# Basics¶

This document provides a brief overview of the core concepts and constructs involved in defining and solving a problem using OpenMDAO. We start by explaining the System, which forms the mathematical foundation of OpenMDAO, then discuss how System relates to Component and Group. Component is the computational class of OpenMDAO, where you build models and wrap external analysis codes. Group represents collections of Components and other Groups with data passing and an execution sequence. Lastly we discuss Problem, which serves as the container for your whole model.

## System¶

OpenMDAO uses a unique abstraction for representing large models of coupled systems, based on the Modular Analysis and Unified Derivatives ([MAUD]) mathematical architecture developed by Hwang and Martins. The fundamental concept in MAUD is that an entire system model can be represented as a hierarchical set of systems of non-linear equations.

[MAUD] | Hwang, J. T., A modular approach to large-scale design optimization of aerospace systems, Ph.D. thesis, University of Michigan, 2015. Thesis pdf. (168 pages) |

Hence the most basic building block in OpenMDAO is the System class. This class represents a system of equations that need to be solved together so that a single solution satisfies them all.

A system of equations is specified by one or more parameters (input values) and one or more unknowns (output values). For example, a really simple explicit system may contain only a single equation, such as:

```
y = x**2 + 2
```

For this system, *x* is the parameter (input variable) and *y* is the unknown
(output variable). Implicit equations, where you vary a state value to drive
a residual to 0, can also be part of a system. The above equation could be restated
implicitly as:

```
R(y) = x**2 + 2 - y = 0
```

There is now a corresponding residual value for *y* as well.
The System class has *params*, *unknowns*, and *resids* attributes
that store the lists of parameters and unknowns as vectors for efficient processing.

Note

Unknowns come in two flavors: *outputs* are computed by explicit equations.
*states* are unknowns that are varied to drive residuals to 0.

The equations themselves are encapsulated in a member function of the System
class called *solve_nonlinear*. For explicit equations *solve_nonlinear* will compute
the unknown values for the given parameter values and put them into the unknown vector.
For implicit relationships, *solve_nonlinear* will find the correct values for the state
variables that converge the residuals. A second function, *apply_nonlinear*,
is used to compute the residual values for a given state value (it does not
fully converge the system of equations). *apply_nonlinear* is not used if you
have only explicit equations.

There are a few other attributes and member functions in the System interface, mostly related to calculating derivatives and supporting more complex systems, but this is the essential base abstraction.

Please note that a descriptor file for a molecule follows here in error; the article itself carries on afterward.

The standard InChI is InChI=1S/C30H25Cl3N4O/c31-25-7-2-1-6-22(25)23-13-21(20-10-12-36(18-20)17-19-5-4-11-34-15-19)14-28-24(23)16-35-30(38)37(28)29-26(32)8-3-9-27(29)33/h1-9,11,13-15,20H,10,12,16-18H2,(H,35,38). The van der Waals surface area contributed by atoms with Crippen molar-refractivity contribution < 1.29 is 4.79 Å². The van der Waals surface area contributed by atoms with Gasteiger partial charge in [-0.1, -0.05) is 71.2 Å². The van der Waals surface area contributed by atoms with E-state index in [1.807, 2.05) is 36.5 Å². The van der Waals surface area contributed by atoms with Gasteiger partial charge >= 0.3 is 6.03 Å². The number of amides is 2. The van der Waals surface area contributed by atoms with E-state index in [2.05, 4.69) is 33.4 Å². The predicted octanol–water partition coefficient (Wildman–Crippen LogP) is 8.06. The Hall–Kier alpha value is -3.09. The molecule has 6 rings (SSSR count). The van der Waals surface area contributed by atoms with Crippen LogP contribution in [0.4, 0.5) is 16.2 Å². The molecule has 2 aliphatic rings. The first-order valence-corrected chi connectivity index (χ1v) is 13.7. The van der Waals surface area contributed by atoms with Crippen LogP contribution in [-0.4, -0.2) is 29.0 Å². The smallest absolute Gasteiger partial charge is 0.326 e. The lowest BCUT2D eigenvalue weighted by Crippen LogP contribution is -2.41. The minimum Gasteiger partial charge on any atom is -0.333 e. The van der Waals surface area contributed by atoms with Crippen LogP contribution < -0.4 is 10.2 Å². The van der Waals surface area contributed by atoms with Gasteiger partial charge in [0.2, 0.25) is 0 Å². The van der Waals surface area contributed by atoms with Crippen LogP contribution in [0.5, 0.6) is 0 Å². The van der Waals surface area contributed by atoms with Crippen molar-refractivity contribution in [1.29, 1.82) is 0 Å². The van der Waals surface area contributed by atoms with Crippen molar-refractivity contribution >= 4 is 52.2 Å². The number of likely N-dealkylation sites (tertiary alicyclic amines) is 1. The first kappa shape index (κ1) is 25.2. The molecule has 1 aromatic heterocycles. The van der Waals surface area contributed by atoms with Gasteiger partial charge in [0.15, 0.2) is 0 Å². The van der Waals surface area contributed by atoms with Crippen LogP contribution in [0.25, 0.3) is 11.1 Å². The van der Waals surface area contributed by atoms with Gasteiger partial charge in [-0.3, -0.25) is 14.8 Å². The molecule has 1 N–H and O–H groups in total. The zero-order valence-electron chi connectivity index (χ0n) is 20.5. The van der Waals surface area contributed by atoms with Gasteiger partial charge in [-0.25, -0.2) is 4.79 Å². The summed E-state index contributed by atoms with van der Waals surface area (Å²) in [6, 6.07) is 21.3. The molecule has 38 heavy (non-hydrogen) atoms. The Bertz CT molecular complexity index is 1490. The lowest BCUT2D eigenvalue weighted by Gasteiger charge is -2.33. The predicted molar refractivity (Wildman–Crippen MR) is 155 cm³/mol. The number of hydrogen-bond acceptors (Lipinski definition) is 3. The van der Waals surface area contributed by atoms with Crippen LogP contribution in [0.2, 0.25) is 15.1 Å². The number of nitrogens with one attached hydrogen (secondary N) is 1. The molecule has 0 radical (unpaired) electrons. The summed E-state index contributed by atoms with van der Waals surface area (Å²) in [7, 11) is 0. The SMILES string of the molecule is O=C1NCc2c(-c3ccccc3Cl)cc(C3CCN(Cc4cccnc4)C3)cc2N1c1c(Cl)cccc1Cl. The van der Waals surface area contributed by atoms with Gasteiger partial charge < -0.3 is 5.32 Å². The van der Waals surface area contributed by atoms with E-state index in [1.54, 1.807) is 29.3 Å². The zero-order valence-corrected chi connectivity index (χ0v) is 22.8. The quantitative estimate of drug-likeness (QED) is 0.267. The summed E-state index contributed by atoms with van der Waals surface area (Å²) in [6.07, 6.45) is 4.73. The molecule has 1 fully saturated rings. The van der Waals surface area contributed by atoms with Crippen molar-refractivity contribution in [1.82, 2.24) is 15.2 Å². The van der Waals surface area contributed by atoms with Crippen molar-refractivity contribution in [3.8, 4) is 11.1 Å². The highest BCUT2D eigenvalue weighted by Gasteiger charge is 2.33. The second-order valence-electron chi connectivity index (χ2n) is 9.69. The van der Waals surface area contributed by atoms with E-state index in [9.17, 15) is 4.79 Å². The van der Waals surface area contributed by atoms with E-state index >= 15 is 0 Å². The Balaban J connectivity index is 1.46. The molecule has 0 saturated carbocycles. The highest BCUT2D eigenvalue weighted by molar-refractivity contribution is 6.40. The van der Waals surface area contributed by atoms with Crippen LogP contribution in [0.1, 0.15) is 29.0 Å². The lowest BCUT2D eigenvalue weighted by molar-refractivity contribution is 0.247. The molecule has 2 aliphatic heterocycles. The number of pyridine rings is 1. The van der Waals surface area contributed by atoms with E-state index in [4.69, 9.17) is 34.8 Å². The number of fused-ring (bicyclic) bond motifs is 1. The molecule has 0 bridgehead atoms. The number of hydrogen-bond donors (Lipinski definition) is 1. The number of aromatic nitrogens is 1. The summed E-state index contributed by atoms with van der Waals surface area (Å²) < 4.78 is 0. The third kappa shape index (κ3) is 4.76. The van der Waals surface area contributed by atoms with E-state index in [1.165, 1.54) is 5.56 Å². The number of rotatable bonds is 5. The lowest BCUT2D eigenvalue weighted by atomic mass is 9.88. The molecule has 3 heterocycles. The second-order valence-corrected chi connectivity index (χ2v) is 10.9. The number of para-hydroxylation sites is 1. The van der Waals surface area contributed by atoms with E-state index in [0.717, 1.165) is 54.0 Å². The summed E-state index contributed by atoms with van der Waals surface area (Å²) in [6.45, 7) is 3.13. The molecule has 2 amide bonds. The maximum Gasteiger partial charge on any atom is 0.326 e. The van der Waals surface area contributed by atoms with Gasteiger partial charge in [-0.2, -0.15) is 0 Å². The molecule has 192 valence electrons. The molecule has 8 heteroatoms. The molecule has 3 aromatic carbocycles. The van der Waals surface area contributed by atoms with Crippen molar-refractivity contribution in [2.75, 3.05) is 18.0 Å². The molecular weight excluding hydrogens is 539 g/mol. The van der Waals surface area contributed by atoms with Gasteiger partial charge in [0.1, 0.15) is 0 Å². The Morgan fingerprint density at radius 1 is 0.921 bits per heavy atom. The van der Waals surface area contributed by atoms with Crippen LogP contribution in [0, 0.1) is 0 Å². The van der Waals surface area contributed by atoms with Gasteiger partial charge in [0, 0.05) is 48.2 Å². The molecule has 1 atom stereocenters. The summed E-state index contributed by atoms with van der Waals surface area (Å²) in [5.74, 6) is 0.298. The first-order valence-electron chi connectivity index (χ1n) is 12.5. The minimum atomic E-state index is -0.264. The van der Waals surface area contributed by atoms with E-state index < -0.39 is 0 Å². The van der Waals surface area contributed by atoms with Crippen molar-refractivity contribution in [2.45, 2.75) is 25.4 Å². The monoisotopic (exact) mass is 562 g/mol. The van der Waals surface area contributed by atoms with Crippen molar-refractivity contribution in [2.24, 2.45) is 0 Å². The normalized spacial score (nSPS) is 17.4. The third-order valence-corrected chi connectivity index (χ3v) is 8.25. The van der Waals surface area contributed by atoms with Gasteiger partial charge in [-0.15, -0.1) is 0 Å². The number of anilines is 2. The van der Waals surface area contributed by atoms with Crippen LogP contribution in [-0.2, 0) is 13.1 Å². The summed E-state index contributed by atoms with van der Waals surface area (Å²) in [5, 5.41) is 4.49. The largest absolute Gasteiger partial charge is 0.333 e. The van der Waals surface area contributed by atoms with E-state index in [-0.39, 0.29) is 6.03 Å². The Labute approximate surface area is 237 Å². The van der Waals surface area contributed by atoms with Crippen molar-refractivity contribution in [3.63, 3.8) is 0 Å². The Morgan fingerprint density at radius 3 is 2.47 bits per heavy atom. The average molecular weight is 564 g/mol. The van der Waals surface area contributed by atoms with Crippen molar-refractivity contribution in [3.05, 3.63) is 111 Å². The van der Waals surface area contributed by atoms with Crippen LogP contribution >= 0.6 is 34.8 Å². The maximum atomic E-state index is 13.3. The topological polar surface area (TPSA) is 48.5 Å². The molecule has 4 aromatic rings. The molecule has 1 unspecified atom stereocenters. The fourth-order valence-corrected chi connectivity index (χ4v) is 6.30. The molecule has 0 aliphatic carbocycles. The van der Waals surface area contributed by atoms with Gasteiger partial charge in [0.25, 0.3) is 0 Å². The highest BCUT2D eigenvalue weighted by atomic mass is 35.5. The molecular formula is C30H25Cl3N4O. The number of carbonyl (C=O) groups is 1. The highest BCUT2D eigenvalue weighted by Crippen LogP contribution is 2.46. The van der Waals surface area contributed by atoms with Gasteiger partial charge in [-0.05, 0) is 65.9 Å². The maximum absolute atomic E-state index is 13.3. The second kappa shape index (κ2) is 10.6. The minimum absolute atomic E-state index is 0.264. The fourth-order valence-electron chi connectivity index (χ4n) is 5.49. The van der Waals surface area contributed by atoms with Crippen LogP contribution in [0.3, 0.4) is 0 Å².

There are two subclasses of System that are used to actually build a model They are the Component class and the Group class.

## Component¶

The Component class is the lowest level system in OpenMDAO. Child classes of
Component are the only classes allowed to create parameter, output, and state
variables. By sub-classing Component and defining a *solve_nonlinear* (and
*apply_nonlinear* if state variables are present), users can build their own
models or implement wrappers for existing analysis codes.

Variables are added to the class in the constructor (*__init__* method) via the
*add_parameter*, *add_output* and *add_state* functions. For example:

```
class MyComp(Component):
def __init__(self):
super(MyComp, self).__init__()
self.add_param('x', val=0.)
self.add_output('y', shape=1)
self.add_state('z', val=[0., 1.])
```

Note

Initial values (or shape and type) are required when adding variables to a
component in order to allocate the needed space in the vectors for data
passing. If only a shape is given, the type is assumed to be *float* if
shape is 1 and a numpy float array if shape has any other value.

The *solve_nonlinear* function takes three arguments: the parameters vector, the
unknowns vector, and a residuals vector. This function will be called using the
vector attributes of the Component instance, so those vectors will
contain entries for the variables declared in the constructor. For example:

```
def solve_nonlinear(self, params, unknowns, resids):
unknowns['y'] = params['x']**2 + 2
```

When implicit equations are involved, the *apply_nonlinear* method must be implemented.
This function is written to compute the residual values for whatever values of the parameters
and state variables are given. The user must then decide how the implicit equations should
be converged. There are two choices:

- Use an OpenMDAO solver
- Have the component converge itself

We’ll talk more about solvers in later docs, but if you go this route then you can
stop at *apply_nonlinear*. But if you would like a component with state variables to
converge itself, you will also define the *solve_nonlinear* method.

```
def apply_nonlinear(self, params, unknowns, resids):
resids['y'] = params['x']**2 + 2 - unknowns['y']
def solve_nonlinear(self, params, unknowns, resids):
"""
Only used if the component is able to converge its
own residuals
"""
while abs(resids['y']) > 1e-5:
self.apply_nonlinear(params, unknowns, resids)
unknowns['y'] += resids['y']
```

## Component Derivatives¶

If you want to define analytic derivatives for your components, to help make your
optimizations faster and more accurate, then your component will also define
a *linearize* method, that linearizes the non-linear equations and provides the
partial derivatives (derivatives of unknowns w.r.t parameters for a single component)
to the framework.

```
def linearize(self, params, unknowns, resids):
J = {}
J['y','x'] = 2*params['x']
J['y','y'] = 1
```

Note